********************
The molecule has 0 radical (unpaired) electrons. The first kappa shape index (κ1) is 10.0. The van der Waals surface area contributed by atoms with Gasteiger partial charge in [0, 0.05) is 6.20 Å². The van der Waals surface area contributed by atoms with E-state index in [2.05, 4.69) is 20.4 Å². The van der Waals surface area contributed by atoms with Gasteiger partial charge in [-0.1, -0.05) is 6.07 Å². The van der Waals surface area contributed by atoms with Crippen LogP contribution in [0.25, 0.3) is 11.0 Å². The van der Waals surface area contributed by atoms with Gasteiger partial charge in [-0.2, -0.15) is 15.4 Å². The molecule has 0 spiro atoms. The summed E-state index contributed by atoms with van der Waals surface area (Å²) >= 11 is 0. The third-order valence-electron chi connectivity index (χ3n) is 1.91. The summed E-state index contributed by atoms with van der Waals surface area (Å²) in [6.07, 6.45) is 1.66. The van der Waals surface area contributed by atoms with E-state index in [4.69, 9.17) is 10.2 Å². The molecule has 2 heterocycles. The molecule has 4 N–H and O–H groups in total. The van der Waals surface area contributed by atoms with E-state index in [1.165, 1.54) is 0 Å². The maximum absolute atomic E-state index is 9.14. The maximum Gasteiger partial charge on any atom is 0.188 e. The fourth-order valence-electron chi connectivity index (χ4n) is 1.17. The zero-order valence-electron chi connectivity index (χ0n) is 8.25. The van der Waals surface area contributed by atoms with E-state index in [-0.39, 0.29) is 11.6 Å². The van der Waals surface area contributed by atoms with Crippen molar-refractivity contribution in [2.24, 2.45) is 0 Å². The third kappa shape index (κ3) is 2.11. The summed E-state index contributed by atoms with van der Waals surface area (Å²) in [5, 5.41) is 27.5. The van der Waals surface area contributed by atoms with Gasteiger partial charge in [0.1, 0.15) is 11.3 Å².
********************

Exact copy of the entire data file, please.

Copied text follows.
The molecule has 0 radical (unpaired) electrons. The first kappa shape index (κ1) is 10.0. The van der Waals surface area contributed by atoms with Gasteiger partial charge in [0, 0.05) is 6.20 Å². The van der Waals surface area contributed by atoms with E-state index in [2.05, 4.69) is 20.4 Å². The van der Waals surface area contributed by atoms with Gasteiger partial charge in [-0.1, -0.05) is 6.07 Å². The van der Waals surface area contributed by atoms with Crippen LogP contribution in [0.25, 0.3) is 11.0 Å². The van der Waals surface area contributed by atoms with Gasteiger partial charge in [-0.2, -0.15) is 15.4 Å². The molecule has 0 spiro atoms. The summed E-state index contributed by atoms with van der Waals surface area (Å²) >= 11 is 0. The third-order valence-electron chi connectivity index (χ3n) is 1.91. The summed E-state index contributed by atoms with van der Waals surface area (Å²) in [6.07, 6.45) is 1.66. The van der Waals surface area contributed by atoms with E-state index in [4.69, 9.17) is 10.2 Å². The molecule has 2 heterocycles. The molecule has 4 N–H and O–H groups in total. The van der Waals surface area contributed by atoms with E-state index in [1.165, 1.54) is 0 Å². The maximum absolute atomic E-state index is 9.14. The maximum Gasteiger partial charge on any atom is 0.188 e. The fourth-order valence-electron chi connectivity index (χ4n) is 1.17. The zero-order valence-electron chi connectivity index (χ0n) is 8.25. The van der Waals surface area contributed by atoms with E-state index in [-0.39, 0.29) is 11.6 Å². The van der Waals surface area contributed by atoms with Crippen molar-refractivity contribution in [2.24, 2.45) is 0 Å². The third kappa shape index (κ3) is 2.11. The summed E-state index contributed by atoms with van der Waals surface area (Å²) in [5, 5.41) is 27.5. The van der Waals surface area contributed by atoms with Gasteiger partial charge in [0.1, 0.15) is 11.3 Å².